Fridgeonomics and a 'zero waste' world

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After a five-year effort, Unilever tells me that it has achieved zero waste in all of its 240 factories in 67 countries worldwide. It says that it generates efficiency savings of €200m a year by eliminating disposal costs. Smaller businesses like restaurants have aimed for zero wastage, but Unilever - which makes PG Tips and Ben & Jerry's ice cream - says it's the first global company to do so.

It's a fairly remarkable claim and achievement since undoubtedly landfill waste has a huge environmental cost. The UK government estimates that households in England alone generate 177 million tonnes of waste each year.

So, if it's good for business and the environment, then why hadn't Unilever and other businesses done this before?

I put that question to Pier Luigi Sigismondi who heads Unilever's supply chain. He said that the ethos around sustainability has shifted sufficiently to get one of the world's biggest companies to launch this initiative. Remember that Unilever has had problems with environmental groups; for instance, as the biggest buyer of palm oil. Environmental groups have been concerned with the rate of deforestation in places such as Indonesia due to palm oil extraction. So, the stakeholder pressures appear to be there.

When I asked if up-front capital costs are what puts businesses off, because most are geared for shorter-term returns, Mr Sigismondi pointed out that this was also changing as the biggest companies increasingly recognise the need to address sustainability.

Fridge on sale in China Image copyright Getty Images
Image caption The percentage of households in China with a fridge has soared in the past decade

It's an issue that came up when we discussed Fridgeonomics on Talking Business this week.

As part of A Richer World season, we peered into people's fridges to see how consumption patterns are changing with incomes. Refrigerators also contribute to global warming and the rate of refrigeration use is growing rapidly in the emerging world. So, we discussed technologies that use solar power, and other innovations that try to reduce the environmental impact and also allow more of the developing world to have refrigerators even in places with patchy electricity.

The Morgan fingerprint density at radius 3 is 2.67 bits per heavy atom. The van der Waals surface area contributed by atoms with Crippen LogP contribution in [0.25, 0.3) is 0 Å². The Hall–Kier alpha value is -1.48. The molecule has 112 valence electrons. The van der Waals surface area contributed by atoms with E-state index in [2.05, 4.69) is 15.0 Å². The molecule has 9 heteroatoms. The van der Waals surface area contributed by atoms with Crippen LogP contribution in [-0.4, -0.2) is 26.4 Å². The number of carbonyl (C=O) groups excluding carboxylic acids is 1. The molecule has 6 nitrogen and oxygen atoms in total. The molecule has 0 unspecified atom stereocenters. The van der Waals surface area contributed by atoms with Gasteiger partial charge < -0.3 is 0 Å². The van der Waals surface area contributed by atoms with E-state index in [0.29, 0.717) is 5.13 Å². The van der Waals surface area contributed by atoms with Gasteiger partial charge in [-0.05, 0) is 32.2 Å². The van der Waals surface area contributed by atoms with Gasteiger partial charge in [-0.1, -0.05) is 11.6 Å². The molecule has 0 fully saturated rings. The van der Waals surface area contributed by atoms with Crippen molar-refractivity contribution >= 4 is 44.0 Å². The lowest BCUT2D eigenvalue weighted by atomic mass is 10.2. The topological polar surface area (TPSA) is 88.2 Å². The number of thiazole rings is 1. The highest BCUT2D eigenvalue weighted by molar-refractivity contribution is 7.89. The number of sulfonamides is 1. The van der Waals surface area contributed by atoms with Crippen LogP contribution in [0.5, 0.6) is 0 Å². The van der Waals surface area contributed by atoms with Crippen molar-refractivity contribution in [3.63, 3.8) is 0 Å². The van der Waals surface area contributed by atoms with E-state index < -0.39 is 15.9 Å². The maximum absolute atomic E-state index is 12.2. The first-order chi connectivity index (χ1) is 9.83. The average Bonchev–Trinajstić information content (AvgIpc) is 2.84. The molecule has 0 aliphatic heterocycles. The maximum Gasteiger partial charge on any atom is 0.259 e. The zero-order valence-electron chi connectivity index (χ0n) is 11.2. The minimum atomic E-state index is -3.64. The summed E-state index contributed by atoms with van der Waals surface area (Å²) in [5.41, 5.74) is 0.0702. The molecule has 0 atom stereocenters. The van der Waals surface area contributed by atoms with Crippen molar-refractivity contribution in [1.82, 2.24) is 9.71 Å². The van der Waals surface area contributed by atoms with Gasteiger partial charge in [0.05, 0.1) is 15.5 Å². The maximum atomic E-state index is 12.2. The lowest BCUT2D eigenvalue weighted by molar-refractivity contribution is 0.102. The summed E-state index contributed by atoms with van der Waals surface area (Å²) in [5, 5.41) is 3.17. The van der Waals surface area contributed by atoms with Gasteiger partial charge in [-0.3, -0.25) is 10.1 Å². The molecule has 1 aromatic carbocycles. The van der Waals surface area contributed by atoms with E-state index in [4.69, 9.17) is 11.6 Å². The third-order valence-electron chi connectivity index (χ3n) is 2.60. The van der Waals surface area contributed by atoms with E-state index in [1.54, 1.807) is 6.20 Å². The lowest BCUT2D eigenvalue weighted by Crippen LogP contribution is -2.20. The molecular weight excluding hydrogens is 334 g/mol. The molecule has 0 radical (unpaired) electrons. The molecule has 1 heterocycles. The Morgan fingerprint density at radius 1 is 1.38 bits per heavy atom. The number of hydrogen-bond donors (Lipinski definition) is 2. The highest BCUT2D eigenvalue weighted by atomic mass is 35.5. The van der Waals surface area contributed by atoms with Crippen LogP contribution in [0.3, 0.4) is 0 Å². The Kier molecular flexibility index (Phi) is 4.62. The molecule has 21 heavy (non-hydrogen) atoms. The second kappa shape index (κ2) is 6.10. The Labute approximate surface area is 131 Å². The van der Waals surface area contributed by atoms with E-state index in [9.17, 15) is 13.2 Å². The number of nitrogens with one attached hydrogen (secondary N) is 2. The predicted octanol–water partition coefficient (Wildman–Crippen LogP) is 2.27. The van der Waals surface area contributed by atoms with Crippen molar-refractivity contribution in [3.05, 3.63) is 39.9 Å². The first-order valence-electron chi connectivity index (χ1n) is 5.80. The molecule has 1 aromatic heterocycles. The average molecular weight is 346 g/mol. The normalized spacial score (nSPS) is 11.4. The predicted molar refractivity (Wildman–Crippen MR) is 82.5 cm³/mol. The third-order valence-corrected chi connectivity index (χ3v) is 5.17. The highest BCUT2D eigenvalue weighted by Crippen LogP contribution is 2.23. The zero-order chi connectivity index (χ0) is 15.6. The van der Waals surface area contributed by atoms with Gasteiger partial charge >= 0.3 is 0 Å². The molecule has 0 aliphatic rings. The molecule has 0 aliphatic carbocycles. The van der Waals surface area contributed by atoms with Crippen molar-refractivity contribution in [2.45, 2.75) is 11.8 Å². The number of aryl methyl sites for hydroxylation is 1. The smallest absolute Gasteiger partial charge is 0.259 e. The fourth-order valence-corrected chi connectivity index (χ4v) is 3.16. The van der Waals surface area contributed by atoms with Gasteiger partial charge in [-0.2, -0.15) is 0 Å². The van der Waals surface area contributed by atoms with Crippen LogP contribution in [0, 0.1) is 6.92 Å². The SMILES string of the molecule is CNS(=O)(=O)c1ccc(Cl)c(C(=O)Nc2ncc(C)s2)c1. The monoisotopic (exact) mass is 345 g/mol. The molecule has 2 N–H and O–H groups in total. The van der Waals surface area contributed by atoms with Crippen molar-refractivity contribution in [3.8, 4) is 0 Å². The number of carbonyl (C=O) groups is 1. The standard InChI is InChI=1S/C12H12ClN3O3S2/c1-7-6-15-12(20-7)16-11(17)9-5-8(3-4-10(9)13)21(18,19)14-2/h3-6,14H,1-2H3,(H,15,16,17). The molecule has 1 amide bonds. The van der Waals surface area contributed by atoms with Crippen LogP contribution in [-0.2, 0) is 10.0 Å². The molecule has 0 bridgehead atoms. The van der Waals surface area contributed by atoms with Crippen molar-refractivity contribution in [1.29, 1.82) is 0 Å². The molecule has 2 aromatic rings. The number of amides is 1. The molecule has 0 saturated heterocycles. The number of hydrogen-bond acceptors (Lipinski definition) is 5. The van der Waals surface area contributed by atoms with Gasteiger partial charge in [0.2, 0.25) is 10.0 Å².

Indeed, even with electrification challenges, owning a fridge is a mark of becoming middle class. The top three wish list items for a household emerging from poverty are a TV, a mobile phone and a fridge.

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Media captionWhy is Fridgeonomics useful?

When China reached middle income status a decade ago, about a quarter of the population had fridges. Now, it's about 90%, just shy of the 99% rate found in developed countries. In India, which still hasn't reached $3,000 per capita income, fridge ownership is about 27% and growing as the middle class expands.

Of course, rising incomes generate a growing demand for food, and a richer variety including meat. Global food production will need to increase by at least 60% to meet this demand by 2050 when the global population is expected to grow by two billion to nine billion. That poses sustainability challenges too.

Peering inside fridges around the world, it turns out that basic items, such as milk, comprised about 10 items. According to research by AllianceBernstein, for middle class households, there were more indulgent items such as ice cream. For the affluent, their fridges were stocked with healthier foods such as low-fat yogurt.

So, as more of the world becomes richer, the challenges around sustainability will also increase.

If, as it claims, Unilever has managed to make a business work with zero non-hazardous wastage, then that would a big step forward on an issue that will only gain in importance as the world gets richer.

Watch Talking Business, with Linda Yueh, here.

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